In an appearance on RTK103 programme Għal Kulħadd, presented by Christine Delicata, the archbishop also stressed that people accused of a crime were presumed innocent until proven otherwise, urging the public to respect this presumption.

In his intervention, Archbishop Scicluna recognised that public discourse would become particularly heated in the midst of an electoral campaign, but insisted that any political dialogues must be centred in dignity.

“People need serenity to make their choices, and they need to be informed properly,” he said.

The archbishop appealed to everyone to take heed of the recent appeal by President Myriam Spiteri Debono for prudence and caution to allow the courts and the judiciary to function in a calm and serene atmosphere.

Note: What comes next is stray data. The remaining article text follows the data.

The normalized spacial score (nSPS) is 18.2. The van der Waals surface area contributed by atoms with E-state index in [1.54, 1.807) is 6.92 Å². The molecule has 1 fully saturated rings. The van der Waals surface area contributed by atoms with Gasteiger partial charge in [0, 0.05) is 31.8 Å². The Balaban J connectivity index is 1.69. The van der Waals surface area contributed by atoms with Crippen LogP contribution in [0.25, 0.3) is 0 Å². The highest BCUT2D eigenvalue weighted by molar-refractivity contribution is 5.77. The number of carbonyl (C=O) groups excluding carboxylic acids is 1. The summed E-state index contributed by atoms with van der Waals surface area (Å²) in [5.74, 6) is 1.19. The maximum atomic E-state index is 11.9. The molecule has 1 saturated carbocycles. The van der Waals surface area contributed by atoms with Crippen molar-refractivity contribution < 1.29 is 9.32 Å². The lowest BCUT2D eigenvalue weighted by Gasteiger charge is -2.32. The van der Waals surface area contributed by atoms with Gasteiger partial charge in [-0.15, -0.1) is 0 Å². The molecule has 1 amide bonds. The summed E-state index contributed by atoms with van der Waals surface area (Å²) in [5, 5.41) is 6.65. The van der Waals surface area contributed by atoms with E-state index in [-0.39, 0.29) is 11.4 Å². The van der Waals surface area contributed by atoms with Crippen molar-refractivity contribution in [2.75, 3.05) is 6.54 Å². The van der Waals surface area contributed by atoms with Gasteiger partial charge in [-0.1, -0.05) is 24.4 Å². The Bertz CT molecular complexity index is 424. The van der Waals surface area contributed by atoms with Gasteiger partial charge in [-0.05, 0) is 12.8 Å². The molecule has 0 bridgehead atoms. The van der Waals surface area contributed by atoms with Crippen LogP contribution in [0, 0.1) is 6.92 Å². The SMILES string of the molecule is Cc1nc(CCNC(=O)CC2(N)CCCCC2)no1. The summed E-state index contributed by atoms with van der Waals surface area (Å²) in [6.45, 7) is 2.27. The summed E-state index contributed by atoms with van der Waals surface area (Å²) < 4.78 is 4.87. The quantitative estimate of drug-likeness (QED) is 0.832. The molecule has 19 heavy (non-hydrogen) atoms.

“We need to respect the institutions, but we also need to respect one another,” he said.

It is at this point that he referred to the presumption of innocence, in an apparent indirect reference to the various individuals – including former prime minister Joseph Muscat – who face charges in relation to the hospitals inquiry.

“We often forget these things, so as I defend the right of journalists to ask the most uncomfortable questions and not be pressured for doing their work, I also defend the right of the accused to be presumed innocent until our institutions – our courts, not our politicians – determine otherwise.”


Photo: Miguela Xuereb